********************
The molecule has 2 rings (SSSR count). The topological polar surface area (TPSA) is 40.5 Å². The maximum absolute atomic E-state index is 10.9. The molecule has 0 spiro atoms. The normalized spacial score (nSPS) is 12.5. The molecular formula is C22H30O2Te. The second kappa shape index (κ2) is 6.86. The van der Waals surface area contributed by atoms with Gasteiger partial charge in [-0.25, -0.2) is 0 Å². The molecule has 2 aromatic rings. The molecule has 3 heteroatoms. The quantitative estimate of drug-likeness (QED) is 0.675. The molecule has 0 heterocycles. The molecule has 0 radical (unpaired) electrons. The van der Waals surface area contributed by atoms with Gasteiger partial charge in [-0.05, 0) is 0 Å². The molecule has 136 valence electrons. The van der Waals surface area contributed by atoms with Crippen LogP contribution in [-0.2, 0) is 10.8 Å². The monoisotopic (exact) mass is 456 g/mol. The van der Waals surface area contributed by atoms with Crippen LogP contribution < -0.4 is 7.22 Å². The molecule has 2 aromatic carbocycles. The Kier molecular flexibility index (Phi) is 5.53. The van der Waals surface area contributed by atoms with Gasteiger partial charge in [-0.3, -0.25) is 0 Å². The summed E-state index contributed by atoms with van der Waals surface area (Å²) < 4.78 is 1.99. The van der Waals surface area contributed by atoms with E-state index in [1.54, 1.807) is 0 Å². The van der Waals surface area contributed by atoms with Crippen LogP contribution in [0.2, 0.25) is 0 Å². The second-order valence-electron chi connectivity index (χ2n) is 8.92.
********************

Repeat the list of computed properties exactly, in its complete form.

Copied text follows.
The molecule has 2 rings (SSSR count). The topological polar surface area (TPSA) is 40.5 Å². The maximum absolute atomic E-state index is 10.9. The molecule has 0 spiro atoms. The normalized spacial score (nSPS) is 12.5. The molecular formula is C22H30O2Te. The second kappa shape index (κ2) is 6.86. The van der Waals surface area contributed by atoms with Gasteiger partial charge in [-0.25, -0.2) is 0 Å². The molecule has 2 aromatic rings. The molecule has 3 heteroatoms. The quantitative estimate of drug-likeness (QED) is 0.675. The molecule has 0 heterocycles. The molecule has 0 radical (unpaired) electrons. The van der Waals surface area contributed by atoms with Gasteiger partial charge in [-0.05, 0) is 0 Å². The molecule has 136 valence electrons. The van der Waals surface area contributed by atoms with Crippen LogP contribution in [-0.2, 0) is 10.8 Å². The monoisotopic (exact) mass is 456 g/mol. The van der Waals surface area contributed by atoms with Crippen LogP contribution < -0.4 is 7.22 Å². The molecule has 2 aromatic carbocycles. The Kier molecular flexibility index (Phi) is 5.53. The van der Waals surface area contributed by atoms with Gasteiger partial charge in [-0.3, -0.25) is 0 Å². The summed E-state index contributed by atoms with van der Waals surface area (Å²) < 4.78 is 1.99. The van der Waals surface area contributed by atoms with E-state index in [1.54, 1.807) is 0 Å². The van der Waals surface area contributed by atoms with Crippen LogP contribution in [0.2, 0.25) is 0 Å². The second-order valence-electron chi connectivity index (χ2n) is 8.92.